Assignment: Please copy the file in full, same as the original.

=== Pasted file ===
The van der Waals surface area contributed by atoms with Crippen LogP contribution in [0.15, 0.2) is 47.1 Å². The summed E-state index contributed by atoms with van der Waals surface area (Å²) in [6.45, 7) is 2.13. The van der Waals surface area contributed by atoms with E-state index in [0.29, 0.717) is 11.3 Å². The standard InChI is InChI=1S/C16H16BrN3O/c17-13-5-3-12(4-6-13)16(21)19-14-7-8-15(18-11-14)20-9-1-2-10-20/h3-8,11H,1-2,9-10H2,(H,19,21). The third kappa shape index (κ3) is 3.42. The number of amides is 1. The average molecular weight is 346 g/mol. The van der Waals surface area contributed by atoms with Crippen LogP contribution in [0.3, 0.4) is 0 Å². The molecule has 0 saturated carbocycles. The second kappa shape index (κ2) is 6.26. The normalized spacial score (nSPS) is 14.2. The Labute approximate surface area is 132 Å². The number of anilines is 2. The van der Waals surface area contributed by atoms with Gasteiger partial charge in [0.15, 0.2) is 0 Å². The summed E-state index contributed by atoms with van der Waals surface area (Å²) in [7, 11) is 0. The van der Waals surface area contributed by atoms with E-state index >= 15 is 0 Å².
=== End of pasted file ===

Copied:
The van der Waals surface area contributed by atoms with Crippen LogP contribution in [0.15, 0.2) is 47.1 Å². The summed E-state index contributed by atoms with van der Waals surface area (Å²) in [6.45, 7) is 2.13. The van der Waals surface area contributed by atoms with E-state index in [0.29, 0.717) is 11.3 Å². The standard InChI is InChI=1S/C16H16BrN3O/c17-13-5-3-12(4-6-13)16(21)19-14-7-8-15(18-11-14)20-9-1-2-10-20/h3-8,11H,1-2,9-10H2,(H,19,21). The third kappa shape index (κ3) is 3.42. The number of amides is 1. The average molecular weight is 346 g/mol. The van der Waals surface area contributed by atoms with Crippen LogP contribution in [0.3, 0.4) is 0 Å². The molecule has 0 saturated carbocycles. The second kappa shape index (κ2) is 6.26. The normalized spacial score (nSPS) is 14.2. The Labute approximate surface area is 132 Å². The number of anilines is 2. The van der Waals surface area contributed by atoms with Gasteiger partial charge in [0.15, 0.2) is 0 Å². The summed E-state index contributed by atoms with van der Waals surface area (Å²) in [7, 11) is 0. The van der Waals surface area contributed by atoms with E-state index >= 15 is 0 Å².